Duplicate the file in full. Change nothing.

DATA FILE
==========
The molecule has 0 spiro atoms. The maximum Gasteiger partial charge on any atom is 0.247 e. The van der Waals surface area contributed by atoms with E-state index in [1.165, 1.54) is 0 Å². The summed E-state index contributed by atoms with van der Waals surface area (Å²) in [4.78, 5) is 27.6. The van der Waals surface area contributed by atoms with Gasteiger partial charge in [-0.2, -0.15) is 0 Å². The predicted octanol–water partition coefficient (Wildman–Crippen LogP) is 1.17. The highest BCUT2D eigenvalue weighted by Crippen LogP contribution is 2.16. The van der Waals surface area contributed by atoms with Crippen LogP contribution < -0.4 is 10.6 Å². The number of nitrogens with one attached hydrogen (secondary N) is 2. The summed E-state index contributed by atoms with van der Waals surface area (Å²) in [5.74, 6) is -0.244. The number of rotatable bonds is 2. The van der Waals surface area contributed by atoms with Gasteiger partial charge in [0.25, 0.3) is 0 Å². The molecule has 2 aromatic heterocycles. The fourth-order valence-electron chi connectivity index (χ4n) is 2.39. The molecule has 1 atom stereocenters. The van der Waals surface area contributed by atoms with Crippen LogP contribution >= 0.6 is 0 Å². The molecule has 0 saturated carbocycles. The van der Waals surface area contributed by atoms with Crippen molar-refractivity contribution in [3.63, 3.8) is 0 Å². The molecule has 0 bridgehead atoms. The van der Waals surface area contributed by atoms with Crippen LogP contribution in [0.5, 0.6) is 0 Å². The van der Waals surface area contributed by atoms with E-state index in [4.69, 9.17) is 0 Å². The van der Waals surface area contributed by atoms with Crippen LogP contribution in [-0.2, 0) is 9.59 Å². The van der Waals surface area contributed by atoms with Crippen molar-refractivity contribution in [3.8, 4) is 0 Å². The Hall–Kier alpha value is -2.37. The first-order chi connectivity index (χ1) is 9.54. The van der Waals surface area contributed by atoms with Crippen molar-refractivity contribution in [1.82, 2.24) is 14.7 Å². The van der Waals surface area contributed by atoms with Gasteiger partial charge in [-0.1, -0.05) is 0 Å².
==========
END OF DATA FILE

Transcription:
The molecule has 0 spiro atoms. The maximum Gasteiger partial charge on any atom is 0.247 e. The van der Waals surface area contributed by atoms with E-state index in [1.165, 1.54) is 0 Å². The summed E-state index contributed by atoms with van der Waals surface area (Å²) in [4.78, 5) is 27.6. The van der Waals surface area contributed by atoms with Gasteiger partial charge in [-0.2, -0.15) is 0 Å². The predicted octanol–water partition coefficient (Wildman–Crippen LogP) is 1.17. The highest BCUT2D eigenvalue weighted by Crippen LogP contribution is 2.16. The van der Waals surface area contributed by atoms with Crippen LogP contribution < -0.4 is 10.6 Å². The number of nitrogens with one attached hydrogen (secondary N) is 2. The summed E-state index contributed by atoms with van der Waals surface area (Å²) in [5.74, 6) is -0.244. The number of rotatable bonds is 2. The van der Waals surface area contributed by atoms with Gasteiger partial charge in [0.25, 0.3) is 0 Å². The molecule has 2 aromatic heterocycles. The fourth-order valence-electron chi connectivity index (χ4n) is 2.39. The molecule has 1 atom stereocenters. The van der Waals surface area contributed by atoms with Crippen LogP contribution >= 0.6 is 0 Å². The molecule has 0 saturated carbocycles. The van der Waals surface area contributed by atoms with Crippen molar-refractivity contribution in [3.63, 3.8) is 0 Å². The molecule has 0 bridgehead atoms. The van der Waals surface area contributed by atoms with Crippen LogP contribution in [0.5, 0.6) is 0 Å². The van der Waals surface area contributed by atoms with E-state index in [4.69, 9.17) is 0 Å². The van der Waals surface area contributed by atoms with Crippen LogP contribution in [-0.2, 0) is 9.59 Å². The van der Waals surface area contributed by atoms with Crippen molar-refractivity contribution in [3.8, 4) is 0 Å². The Hall–Kier alpha value is -2.37. The first-order chi connectivity index (χ1) is 9.54. The van der Waals surface area contributed by atoms with Crippen molar-refractivity contribution in [1.82, 2.24) is 14.7 Å². The van der Waals surface area contributed by atoms with Gasteiger partial charge in [-0.1, -0.05) is 0 Å².